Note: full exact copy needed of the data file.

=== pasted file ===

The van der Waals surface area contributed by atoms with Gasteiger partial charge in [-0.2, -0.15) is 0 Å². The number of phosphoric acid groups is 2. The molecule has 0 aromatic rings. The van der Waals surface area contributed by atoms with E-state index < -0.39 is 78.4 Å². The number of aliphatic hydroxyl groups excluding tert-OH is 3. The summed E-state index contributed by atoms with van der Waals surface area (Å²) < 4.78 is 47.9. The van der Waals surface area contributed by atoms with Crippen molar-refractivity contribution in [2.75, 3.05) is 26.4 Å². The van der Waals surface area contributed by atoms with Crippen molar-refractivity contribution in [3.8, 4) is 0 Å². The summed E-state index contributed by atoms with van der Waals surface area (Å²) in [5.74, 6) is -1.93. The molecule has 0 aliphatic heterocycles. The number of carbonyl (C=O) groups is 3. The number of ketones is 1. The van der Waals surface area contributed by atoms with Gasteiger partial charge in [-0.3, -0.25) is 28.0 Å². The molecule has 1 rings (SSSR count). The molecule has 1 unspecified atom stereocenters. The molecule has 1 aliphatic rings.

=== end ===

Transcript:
The van der Waals surface area contributed by atoms with Gasteiger partial charge in [-0.2, -0.15) is 0 Å². The number of phosphoric acid groups is 2. The molecule has 0 aromatic rings. The van der Waals surface area contributed by atoms with E-state index < -0.39 is 78.4 Å². The number of aliphatic hydroxyl groups excluding tert-OH is 3. The summed E-state index contributed by atoms with van der Waals surface area (Å²) < 4.78 is 47.9. The van der Waals surface area contributed by atoms with Crippen molar-refractivity contribution in [2.75, 3.05) is 26.4 Å². The van der Waals surface area contributed by atoms with Crippen molar-refractivity contribution in [3.8, 4) is 0 Å². The summed E-state index contributed by atoms with van der Waals surface area (Å²) in [5.74, 6) is -1.93. The molecule has 0 aliphatic heterocycles. The number of carbonyl (C=O) groups is 3. The number of ketones is 1. The van der Waals surface area contributed by atoms with Gasteiger partial charge in [-0.3, -0.25) is 28.0 Å². The molecule has 1 rings (SSSR count). The molecule has 1 unspecified atom stereocenters. The molecule has 1 aliphatic rings.